Here's one near me that burned:

http://www.drodio.com/virginia-real-...-fx6806827.php

That house sold for $568K in August 2006. Apparently, the bank is selling the burned-out shell for whatever they can get for it.
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Old 07-07-2008, 11:12 AM
 
69,360 posts, read 57,132,154 times
Reputation: 9371
Quote:
Originally Posted by KevK View Post
In Georgia the foreclosure wipes out the HOA lien against the property. You cannot collect it.
The forclosure would wipe out any past due HOA liens during the sheriff sale process because they are subbordinant liens to a mortgage (everywhere), however this does not make the bank exempt from paying HOA fees as they become due once they foreclose against the property.
Quote:
Originally Posted by Donn2390 View Post
The lien won't be put on the home until after the bank forecloses, there by making them the owner. It would serve no purpose to go after a homeowner that is being foreclosed on. We will wait until it becomes property of the bank.
You're correct, you can't collect until the bank sells the property. In the mean time, the fee's and cost keep mounting up. If it takes five years for them to sell the property, then it will cost them a lot of money when the time comes. Property will not clear escrow until all liens are satisfied.
Once the bank becomes the homeowner, they must abide by all of the rules places on the other homeowners.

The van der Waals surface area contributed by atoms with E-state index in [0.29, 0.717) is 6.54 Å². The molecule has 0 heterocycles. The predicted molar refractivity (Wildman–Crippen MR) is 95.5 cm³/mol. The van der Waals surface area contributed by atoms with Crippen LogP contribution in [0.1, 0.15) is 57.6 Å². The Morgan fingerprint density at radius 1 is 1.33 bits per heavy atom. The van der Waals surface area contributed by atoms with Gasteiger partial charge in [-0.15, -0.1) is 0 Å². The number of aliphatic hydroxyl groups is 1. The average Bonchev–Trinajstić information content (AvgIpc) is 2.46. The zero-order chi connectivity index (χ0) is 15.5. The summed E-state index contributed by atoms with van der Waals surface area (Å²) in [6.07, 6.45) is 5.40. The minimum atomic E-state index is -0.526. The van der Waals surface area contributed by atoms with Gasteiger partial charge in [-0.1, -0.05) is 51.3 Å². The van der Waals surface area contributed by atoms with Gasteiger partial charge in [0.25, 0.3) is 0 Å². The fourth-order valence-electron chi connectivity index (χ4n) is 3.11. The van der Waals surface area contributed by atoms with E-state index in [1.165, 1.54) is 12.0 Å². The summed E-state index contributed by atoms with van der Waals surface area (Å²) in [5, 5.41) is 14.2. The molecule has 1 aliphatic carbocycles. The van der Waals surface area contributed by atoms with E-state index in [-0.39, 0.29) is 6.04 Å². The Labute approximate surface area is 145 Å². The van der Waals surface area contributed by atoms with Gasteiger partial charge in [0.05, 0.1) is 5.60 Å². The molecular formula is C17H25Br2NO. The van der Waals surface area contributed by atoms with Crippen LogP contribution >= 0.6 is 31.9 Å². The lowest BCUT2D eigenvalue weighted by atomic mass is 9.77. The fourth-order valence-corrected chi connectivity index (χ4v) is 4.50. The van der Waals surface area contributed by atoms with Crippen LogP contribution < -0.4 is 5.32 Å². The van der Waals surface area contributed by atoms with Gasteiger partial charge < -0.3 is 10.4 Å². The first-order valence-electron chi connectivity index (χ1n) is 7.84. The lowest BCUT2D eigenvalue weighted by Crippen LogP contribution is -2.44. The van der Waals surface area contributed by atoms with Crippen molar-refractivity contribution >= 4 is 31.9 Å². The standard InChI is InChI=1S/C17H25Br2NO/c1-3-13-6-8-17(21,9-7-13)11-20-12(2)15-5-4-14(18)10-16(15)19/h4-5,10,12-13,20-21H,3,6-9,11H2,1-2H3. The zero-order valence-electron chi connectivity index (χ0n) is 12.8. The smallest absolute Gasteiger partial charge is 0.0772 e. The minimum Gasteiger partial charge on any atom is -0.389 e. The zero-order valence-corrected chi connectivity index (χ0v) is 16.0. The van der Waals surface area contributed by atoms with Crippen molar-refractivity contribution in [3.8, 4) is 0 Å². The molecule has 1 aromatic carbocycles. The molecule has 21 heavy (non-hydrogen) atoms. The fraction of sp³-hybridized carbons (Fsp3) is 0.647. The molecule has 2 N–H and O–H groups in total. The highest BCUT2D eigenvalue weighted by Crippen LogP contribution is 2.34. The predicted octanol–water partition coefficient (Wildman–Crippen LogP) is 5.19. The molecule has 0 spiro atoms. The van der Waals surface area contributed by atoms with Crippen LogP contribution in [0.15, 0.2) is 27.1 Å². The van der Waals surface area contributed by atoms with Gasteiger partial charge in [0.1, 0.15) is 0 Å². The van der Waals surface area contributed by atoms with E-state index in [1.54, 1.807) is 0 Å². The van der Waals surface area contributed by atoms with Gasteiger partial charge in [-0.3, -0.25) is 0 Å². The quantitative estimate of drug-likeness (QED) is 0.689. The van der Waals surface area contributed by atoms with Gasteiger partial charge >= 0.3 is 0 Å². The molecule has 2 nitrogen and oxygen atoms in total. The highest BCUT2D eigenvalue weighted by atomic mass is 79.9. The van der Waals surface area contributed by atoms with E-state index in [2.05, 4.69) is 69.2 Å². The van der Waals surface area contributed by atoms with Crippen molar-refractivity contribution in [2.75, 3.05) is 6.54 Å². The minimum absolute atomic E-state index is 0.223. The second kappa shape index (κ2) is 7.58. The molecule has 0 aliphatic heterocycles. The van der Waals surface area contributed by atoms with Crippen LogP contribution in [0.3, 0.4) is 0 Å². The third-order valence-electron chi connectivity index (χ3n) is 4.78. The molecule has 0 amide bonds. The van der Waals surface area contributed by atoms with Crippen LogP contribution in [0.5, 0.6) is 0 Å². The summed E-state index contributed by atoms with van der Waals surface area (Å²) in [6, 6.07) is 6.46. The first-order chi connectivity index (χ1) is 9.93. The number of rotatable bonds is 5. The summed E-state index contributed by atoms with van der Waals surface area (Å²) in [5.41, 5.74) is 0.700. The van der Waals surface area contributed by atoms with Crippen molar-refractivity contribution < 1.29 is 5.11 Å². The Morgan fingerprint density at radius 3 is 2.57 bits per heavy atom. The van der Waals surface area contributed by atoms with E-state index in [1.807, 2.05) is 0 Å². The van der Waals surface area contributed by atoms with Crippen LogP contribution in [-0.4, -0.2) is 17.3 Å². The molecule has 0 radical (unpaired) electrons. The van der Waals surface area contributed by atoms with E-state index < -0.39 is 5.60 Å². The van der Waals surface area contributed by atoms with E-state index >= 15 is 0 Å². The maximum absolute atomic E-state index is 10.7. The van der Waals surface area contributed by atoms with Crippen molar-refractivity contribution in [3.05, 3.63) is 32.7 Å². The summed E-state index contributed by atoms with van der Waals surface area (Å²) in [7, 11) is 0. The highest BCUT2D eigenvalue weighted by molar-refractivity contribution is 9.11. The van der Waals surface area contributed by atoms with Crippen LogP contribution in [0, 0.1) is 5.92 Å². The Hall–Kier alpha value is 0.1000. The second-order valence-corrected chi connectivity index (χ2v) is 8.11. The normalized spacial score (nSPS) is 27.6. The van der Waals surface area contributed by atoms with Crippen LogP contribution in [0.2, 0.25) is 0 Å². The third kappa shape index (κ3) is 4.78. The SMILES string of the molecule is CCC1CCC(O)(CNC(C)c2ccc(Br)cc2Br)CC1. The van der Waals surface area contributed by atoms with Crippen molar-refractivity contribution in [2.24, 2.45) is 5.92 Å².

I also think you are correct that the bank won't cooperate by paying or maintaining the property. After all, the bank is brick and stone, not flesh and blood. They have no heart, and no common sense. They just pass their losses on to the next sucker.
The HOA needs to simply not lien the property until after the sheiff sale takes place. Then for the bank to sell the property to a home buyer HOA fees need to be paid, just like a water or sewage bill.
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Old 07-07-2008, 11:13 AM
 
69,360 posts, read 57,132,154 times
Reputation: 9371
Quote:
Originally Posted by car54 View Post
I would think that a lot of foreclosures will burn. Kids will party in these vacant houses and who knows what will happen.

Here's one near me that burned:

Virginia Real Estate 7802 BRISTOW DR, ANNANDALE, VA 22003

That house sold for $568K in August 2006. Apparently, the bank is selling the burned-out shell for whatever they can get for it.
The fact that the home sold for $570K in August is laughable.. Here thats about a $90K home, and about $40 if it caught fire